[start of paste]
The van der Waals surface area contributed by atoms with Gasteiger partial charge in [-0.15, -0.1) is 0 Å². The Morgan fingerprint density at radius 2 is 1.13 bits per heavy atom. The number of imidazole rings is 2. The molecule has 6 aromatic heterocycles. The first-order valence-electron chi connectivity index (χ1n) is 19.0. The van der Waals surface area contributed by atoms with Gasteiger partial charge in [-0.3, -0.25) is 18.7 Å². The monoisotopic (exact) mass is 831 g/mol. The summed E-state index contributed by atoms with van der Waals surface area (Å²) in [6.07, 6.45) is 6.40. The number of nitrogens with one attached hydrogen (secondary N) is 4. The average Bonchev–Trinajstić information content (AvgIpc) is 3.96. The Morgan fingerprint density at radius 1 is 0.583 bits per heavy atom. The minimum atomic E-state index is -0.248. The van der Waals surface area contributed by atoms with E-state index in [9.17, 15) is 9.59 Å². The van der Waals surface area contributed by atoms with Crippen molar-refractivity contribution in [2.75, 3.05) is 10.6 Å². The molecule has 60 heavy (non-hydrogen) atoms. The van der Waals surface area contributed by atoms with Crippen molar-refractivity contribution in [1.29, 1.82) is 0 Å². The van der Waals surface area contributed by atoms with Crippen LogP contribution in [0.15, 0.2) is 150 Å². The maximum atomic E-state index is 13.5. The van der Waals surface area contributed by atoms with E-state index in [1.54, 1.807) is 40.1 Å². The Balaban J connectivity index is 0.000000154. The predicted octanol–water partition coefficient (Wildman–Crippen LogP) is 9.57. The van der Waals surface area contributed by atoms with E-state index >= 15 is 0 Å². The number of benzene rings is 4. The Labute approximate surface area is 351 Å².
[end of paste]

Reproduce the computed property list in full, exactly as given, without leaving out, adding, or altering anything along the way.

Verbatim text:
The van der Waals surface area contributed by atoms with Gasteiger partial charge in [-0.15, -0.1) is 0 Å². The Morgan fingerprint density at radius 2 is 1.13 bits per heavy atom. The number of imidazole rings is 2. The molecule has 6 aromatic heterocycles. The first-order valence-electron chi connectivity index (χ1n) is 19.0. The van der Waals surface area contributed by atoms with Gasteiger partial charge in [-0.3, -0.25) is 18.7 Å². The monoisotopic (exact) mass is 831 g/mol. The summed E-state index contributed by atoms with van der Waals surface area (Å²) in [6.07, 6.45) is 6.40. The number of nitrogens with one attached hydrogen (secondary N) is 4. The average Bonchev–Trinajstić information content (AvgIpc) is 3.96. The Morgan fingerprint density at radius 1 is 0.583 bits per heavy atom. The minimum atomic E-state index is -0.248. The van der Waals surface area contributed by atoms with E-state index in [9.17, 15) is 9.59 Å². The van der Waals surface area contributed by atoms with Crippen molar-refractivity contribution in [2.75, 3.05) is 10.6 Å². The molecule has 60 heavy (non-hydrogen) atoms. The van der Waals surface area contributed by atoms with Crippen molar-refractivity contribution in [1.29, 1.82) is 0 Å². The van der Waals surface area contributed by atoms with Crippen LogP contribution in [0.15, 0.2) is 150 Å². The maximum atomic E-state index is 13.5. The van der Waals surface area contributed by atoms with E-state index in [1.54, 1.807) is 40.1 Å². The Balaban J connectivity index is 0.000000154. The predicted octanol–water partition coefficient (Wildman–Crippen LogP) is 9.57. The van der Waals surface area contributed by atoms with E-state index >= 15 is 0 Å². The number of benzene rings is 4. The Labute approximate surface area is 351 Å².